A meaningful approach to population health also helps in evidence-based decision-making. Lewis (2013) argues that while promoting mental health, firstly, evidence is essential for regulatory bodies to legitimize their spending, secondly, for health agencies to implement programs, and thirdly, for affected people to know whether treatment will benefit them or not. Mental health interventions decrease risk factors that are responsible for poor mental health, as well as increase protective factors, which help in maintaining good mental health. Besides, these interventions also offer many benefits, such as economic, health-related, and social ones. There are effective interventions to encourage good mental health, such as reducing and preventing bullying in schools, enhancing parenting skills in early childhood, creating a balance between life and work, reducing workplace stress, and creating opportunities for community involvement through volunteering.
However, the practice of promoting mental health is still emerging, and there seems to be no agreement on which approaches are the best. At the same time, there remain protective and risk factors that can be enhanced or reduced by interventions. Both evidence and theoretical bases should be broadened by research in this area. Reviews and research mostly focus on results, but not on implementation or quality of programs that are essential to have positive outcomes. Although evidence base is undeveloped, policy makers and practitioners are making progress in promoting mental health practices because of expenses, related to mental health problems and the burden of suffering. Current evidence suggests that interventions cause economic and social problems. Stakeholders also believe that severity and rate of mental illness can be decreased by reinforcing protective components for good mental health.
Lack of protective components and presence of risk components can cause behavioral changes, associated with mental health, such as poor education, tendency towards crime, depression, suicidal tendencies, and drug abuse, all of which render economic and social consequences. Both protective and risk factors can be present at community and individual levels, as well as in different situations. For instance, protective aspects at individual level may include social support, self-esteem, personal coping skills, a sense of coherence, a sense of control or mastery, ability to sustain relationships, optimism, and a sense of belonging. These factors indicate good mental health and impact everyone, but different issues that happen to individuals can create susceptibility to poor mental health. In this reference, interventions usually focus on periods when people can find effective ways to maintain good health; they are early childhood, school, work, and senior age.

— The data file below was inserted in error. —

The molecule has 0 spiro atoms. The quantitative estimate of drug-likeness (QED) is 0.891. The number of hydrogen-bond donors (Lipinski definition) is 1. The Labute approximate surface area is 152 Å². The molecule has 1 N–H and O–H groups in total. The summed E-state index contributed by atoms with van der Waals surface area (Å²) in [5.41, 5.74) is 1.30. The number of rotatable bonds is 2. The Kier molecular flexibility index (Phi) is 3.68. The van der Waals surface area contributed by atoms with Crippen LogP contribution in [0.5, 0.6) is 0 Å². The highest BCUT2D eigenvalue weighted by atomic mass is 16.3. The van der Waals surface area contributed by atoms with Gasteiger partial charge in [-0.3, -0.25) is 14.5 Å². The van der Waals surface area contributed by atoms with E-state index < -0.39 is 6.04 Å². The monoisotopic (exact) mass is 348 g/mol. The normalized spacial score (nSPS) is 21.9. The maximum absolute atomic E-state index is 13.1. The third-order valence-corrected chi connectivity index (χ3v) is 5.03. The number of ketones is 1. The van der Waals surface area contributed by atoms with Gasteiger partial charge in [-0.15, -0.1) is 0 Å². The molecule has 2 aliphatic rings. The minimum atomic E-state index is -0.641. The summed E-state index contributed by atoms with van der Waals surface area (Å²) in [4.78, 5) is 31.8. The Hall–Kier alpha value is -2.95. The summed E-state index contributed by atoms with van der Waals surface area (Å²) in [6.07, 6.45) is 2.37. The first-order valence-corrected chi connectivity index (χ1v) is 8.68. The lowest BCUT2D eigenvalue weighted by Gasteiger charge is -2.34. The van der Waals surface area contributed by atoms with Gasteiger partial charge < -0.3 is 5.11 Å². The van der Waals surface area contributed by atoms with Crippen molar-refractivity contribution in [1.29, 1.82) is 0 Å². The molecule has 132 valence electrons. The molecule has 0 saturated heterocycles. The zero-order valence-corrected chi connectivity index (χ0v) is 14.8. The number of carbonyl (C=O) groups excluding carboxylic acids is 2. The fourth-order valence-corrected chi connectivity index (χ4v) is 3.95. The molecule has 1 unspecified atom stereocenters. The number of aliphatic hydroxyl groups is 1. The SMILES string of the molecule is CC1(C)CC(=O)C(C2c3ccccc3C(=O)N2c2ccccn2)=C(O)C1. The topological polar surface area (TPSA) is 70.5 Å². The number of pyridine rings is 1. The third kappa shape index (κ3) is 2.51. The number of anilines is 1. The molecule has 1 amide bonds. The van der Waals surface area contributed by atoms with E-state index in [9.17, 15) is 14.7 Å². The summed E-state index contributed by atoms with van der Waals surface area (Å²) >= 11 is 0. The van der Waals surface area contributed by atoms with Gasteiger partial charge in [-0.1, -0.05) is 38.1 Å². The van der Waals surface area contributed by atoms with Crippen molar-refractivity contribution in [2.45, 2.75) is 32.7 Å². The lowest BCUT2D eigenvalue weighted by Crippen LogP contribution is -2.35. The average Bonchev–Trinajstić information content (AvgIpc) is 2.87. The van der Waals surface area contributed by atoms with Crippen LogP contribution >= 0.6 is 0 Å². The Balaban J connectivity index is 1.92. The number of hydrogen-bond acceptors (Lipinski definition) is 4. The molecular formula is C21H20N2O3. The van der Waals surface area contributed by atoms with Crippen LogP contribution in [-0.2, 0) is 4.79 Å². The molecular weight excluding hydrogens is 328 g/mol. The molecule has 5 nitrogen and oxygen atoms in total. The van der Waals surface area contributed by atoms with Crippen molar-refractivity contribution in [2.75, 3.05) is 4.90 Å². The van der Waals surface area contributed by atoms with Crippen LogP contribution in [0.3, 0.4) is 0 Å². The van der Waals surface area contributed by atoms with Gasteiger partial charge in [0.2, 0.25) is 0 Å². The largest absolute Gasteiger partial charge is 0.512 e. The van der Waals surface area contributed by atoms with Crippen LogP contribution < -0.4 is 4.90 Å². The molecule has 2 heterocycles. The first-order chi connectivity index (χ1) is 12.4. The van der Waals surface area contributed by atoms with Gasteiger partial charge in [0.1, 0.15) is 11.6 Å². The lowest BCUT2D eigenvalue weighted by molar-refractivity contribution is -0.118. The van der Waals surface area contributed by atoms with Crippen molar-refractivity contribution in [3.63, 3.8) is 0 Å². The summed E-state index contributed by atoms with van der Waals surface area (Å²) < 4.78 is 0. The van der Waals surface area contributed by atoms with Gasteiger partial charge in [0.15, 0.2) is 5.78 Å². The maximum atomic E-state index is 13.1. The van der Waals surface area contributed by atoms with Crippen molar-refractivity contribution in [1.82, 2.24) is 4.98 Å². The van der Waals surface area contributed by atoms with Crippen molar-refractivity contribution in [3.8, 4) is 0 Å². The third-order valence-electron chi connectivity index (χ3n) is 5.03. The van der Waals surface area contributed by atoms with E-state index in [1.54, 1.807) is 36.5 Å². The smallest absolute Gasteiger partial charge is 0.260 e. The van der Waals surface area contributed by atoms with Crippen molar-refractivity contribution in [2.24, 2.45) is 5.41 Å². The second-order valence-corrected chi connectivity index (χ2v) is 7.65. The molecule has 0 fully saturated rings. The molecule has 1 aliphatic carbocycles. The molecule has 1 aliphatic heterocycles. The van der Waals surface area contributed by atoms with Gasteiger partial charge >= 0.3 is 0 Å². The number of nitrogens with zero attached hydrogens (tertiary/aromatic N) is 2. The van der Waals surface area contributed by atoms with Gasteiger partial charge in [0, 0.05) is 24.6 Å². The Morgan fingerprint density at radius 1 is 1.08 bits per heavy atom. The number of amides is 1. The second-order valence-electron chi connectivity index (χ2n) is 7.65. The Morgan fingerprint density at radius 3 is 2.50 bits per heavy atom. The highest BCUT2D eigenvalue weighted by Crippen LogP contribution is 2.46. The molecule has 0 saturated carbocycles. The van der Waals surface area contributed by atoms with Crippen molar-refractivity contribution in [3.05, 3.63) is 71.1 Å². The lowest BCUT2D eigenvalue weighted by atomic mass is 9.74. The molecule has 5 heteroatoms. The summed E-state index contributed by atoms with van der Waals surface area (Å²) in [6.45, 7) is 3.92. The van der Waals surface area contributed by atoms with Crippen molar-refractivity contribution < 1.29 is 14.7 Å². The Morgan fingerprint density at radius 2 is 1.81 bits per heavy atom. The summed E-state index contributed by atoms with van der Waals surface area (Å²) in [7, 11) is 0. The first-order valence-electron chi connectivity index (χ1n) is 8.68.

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2.1 Early Childhood
Parents’ mental health impacts the development and mental health of their children. To ensure proper mental health development during the first six years of children’s life, promotion of mental health in early childhood is essential, for it builds protective factors by improving life skills that are well-suited to infants, preschoolers, and teenagers, as well as by enhancing parent-child interaction. Interventions which target parents develop parenting skills and create supportive environments for children and parents to practice good mental health. Interventions, such as childcare programs, counseling of parents, and home visiting programs, have proved effective and made positive impact, which continues up to adult age.
Some protective measures, used by parents to build good mental health in early years of a child, include encouraging confidence and ability to adopt new techniques, recommended by child psychologists, and handling change. For example, the ability to control and express emotions, controlling behavior and acting according to situations, giving freedom and motivation to children to explore the world, solving their problems, and helping them to analyze different situations, arising as children learn and grow.